The Bottom Line
- There are times when stocks tend to move in lockstep—and others when they tend to behave quite differently from one another.
- One easy way to get a sense of this is to look at the average “cross-correlation” between sectors.1
- Recently that statistic for the S&P 500 has dropped sharply—in part reflecting changes in perceptions about the prospects for various industries under Trump’s policy regime.
- That could be a positive sign for active equity managers—since lower correlations allow for greater differentiation between equity returns—which in turn create more opportunities for active managers to select stocks with attractive relative valuations.
- The last time the S&P 500 average sector cross-correlation was this low, a period of active outperformance versus passive had begun—as shown in a multi-year analysis of active and passive large-cap stock returns by eVestment Alliance.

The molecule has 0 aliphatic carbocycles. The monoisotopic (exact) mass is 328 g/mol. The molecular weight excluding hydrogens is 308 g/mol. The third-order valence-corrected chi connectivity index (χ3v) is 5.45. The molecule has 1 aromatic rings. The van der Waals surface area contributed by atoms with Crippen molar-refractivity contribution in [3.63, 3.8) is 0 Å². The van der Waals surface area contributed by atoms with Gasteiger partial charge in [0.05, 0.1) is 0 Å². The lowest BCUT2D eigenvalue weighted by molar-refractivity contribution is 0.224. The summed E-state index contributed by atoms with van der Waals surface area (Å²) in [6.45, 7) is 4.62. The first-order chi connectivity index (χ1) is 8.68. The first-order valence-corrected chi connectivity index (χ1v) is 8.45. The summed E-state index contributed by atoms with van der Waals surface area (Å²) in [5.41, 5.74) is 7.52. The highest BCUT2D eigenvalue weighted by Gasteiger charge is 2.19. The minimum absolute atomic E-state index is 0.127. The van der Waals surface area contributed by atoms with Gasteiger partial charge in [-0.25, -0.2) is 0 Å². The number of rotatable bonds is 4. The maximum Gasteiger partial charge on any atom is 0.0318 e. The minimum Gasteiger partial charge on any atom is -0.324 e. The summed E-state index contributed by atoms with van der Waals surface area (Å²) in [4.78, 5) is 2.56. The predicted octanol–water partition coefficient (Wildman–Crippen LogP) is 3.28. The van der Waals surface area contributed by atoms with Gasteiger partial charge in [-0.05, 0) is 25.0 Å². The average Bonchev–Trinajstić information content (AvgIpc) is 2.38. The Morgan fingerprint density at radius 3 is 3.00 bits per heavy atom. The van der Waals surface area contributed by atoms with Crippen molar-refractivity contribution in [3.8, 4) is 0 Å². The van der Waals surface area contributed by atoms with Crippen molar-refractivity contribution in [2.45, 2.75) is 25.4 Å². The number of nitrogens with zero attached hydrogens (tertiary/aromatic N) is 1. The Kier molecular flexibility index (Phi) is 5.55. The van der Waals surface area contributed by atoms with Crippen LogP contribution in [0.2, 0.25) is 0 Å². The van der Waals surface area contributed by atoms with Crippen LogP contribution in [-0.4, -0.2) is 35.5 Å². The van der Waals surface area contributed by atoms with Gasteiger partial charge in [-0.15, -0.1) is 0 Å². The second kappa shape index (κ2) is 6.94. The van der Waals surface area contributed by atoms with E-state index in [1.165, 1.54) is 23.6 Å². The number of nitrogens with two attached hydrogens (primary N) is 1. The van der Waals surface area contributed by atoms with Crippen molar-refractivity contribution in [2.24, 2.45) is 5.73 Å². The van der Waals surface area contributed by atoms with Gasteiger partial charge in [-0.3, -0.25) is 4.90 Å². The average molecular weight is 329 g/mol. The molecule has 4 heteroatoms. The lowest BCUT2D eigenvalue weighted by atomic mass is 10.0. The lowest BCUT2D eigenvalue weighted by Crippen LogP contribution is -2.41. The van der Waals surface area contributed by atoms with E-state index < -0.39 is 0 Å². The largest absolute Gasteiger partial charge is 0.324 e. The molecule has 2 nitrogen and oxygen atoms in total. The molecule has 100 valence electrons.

- The eVestment analysis showed a period of passive large-cap outperformance for the years 1994-1999, a period of active outperformance for the years 2000-2009 and another period of passive outperformance for the years 2010-2015.
- Another recent study by Royce & Associates specific to small-cap stocks also highlights an interesting cyclical nature to active management. Royce found that when small-cap value outperforms small-cap growth—something that has started to happen in the last year or so—then actively managed small-cap solutions tend to outperform passive strategies.
- Whether we are moving into a new environment that could favor active managers for a period of time remains to be seen, but recognizing that a cyclical pattern of performance may well exist is a good reminder that it’s wise to have exposure to both active and passive solutions in your equity mix.
1 The S&P 500 average sector cross correlation was determined by calculating the correlation of each sector to the others and then taking an average of all the cross-sector correlations.